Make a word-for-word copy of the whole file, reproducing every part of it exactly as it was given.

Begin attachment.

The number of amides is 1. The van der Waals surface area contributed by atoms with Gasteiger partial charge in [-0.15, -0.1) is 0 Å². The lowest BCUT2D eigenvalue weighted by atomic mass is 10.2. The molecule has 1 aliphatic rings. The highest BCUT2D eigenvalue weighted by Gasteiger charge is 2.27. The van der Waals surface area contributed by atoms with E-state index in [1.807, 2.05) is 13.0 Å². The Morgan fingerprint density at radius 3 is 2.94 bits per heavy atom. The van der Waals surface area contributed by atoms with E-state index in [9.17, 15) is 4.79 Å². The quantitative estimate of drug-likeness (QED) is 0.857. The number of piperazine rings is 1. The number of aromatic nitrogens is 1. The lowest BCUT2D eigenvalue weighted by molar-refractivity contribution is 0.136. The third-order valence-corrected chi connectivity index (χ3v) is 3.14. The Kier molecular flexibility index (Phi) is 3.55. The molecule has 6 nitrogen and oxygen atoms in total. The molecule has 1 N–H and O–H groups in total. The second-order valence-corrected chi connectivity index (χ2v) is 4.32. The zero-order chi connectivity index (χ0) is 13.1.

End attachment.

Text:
The number of amides is 1. The van der Waals surface area contributed by atoms with Gasteiger partial charge in [-0.15, -0.1) is 0 Å². The lowest BCUT2D eigenvalue weighted by atomic mass is 10.2. The molecule has 1 aliphatic rings. The highest BCUT2D eigenvalue weighted by Gasteiger charge is 2.27. The van der Waals surface area contributed by atoms with E-state index in [1.807, 2.05) is 13.0 Å². The Morgan fingerprint density at radius 3 is 2.94 bits per heavy atom. The van der Waals surface area contributed by atoms with E-state index in [9.17, 15) is 4.79 Å². The quantitative estimate of drug-likeness (QED) is 0.857. The number of piperazine rings is 1. The number of aromatic nitrogens is 1. The lowest BCUT2D eigenvalue weighted by molar-refractivity contribution is 0.136. The third-order valence-corrected chi connectivity index (χ3v) is 3.14. The Kier molecular flexibility index (Phi) is 3.55. The molecule has 6 nitrogen and oxygen atoms in total. The molecule has 1 N–H and O–H groups in total. The second-order valence-corrected chi connectivity index (χ2v) is 4.32. The zero-order chi connectivity index (χ0) is 13.1.